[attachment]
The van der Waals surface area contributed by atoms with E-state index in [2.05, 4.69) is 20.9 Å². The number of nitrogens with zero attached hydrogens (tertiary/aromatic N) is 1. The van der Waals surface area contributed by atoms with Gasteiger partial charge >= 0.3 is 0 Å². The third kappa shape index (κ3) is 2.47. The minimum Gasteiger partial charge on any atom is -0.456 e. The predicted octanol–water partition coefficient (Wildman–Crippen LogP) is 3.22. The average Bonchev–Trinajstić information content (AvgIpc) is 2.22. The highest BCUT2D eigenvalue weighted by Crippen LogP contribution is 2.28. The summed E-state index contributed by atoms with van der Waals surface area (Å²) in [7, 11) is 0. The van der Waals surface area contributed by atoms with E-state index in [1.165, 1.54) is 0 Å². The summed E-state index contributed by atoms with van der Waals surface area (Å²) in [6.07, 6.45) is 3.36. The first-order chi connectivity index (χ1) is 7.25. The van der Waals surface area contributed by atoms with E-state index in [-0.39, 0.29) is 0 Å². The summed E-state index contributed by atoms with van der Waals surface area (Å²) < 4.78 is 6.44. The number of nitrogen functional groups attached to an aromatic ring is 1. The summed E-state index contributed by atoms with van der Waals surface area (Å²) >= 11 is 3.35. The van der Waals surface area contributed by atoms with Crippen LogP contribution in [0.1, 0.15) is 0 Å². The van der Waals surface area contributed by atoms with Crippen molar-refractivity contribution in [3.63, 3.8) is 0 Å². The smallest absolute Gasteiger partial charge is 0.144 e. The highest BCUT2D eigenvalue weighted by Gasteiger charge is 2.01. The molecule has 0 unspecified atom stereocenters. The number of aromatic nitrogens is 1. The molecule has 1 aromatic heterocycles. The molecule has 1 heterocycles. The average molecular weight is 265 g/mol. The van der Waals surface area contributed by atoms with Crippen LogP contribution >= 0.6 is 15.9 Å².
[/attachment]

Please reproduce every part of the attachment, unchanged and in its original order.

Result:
The van der Waals surface area contributed by atoms with E-state index in [2.05, 4.69) is 20.9 Å². The number of nitrogens with zero attached hydrogens (tertiary/aromatic N) is 1. The van der Waals surface area contributed by atoms with Gasteiger partial charge >= 0.3 is 0 Å². The third kappa shape index (κ3) is 2.47. The minimum Gasteiger partial charge on any atom is -0.456 e. The predicted octanol–water partition coefficient (Wildman–Crippen LogP) is 3.22. The average Bonchev–Trinajstić information content (AvgIpc) is 2.22. The highest BCUT2D eigenvalue weighted by Crippen LogP contribution is 2.28. The summed E-state index contributed by atoms with van der Waals surface area (Å²) in [7, 11) is 0. The van der Waals surface area contributed by atoms with E-state index in [1.165, 1.54) is 0 Å². The summed E-state index contributed by atoms with van der Waals surface area (Å²) in [6.07, 6.45) is 3.36. The first-order chi connectivity index (χ1) is 7.25. The van der Waals surface area contributed by atoms with E-state index in [-0.39, 0.29) is 0 Å². The summed E-state index contributed by atoms with van der Waals surface area (Å²) < 4.78 is 6.44. The number of nitrogen functional groups attached to an aromatic ring is 1. The summed E-state index contributed by atoms with van der Waals surface area (Å²) >= 11 is 3.35. The van der Waals surface area contributed by atoms with Crippen LogP contribution in [0.1, 0.15) is 0 Å². The van der Waals surface area contributed by atoms with Crippen molar-refractivity contribution in [3.63, 3.8) is 0 Å². The smallest absolute Gasteiger partial charge is 0.144 e. The highest BCUT2D eigenvalue weighted by Gasteiger charge is 2.01. The molecule has 0 unspecified atom stereocenters. The number of aromatic nitrogens is 1. The molecule has 1 aromatic heterocycles. The molecule has 1 heterocycles. The average molecular weight is 265 g/mol. The van der Waals surface area contributed by atoms with Crippen LogP contribution >= 0.6 is 15.9 Å².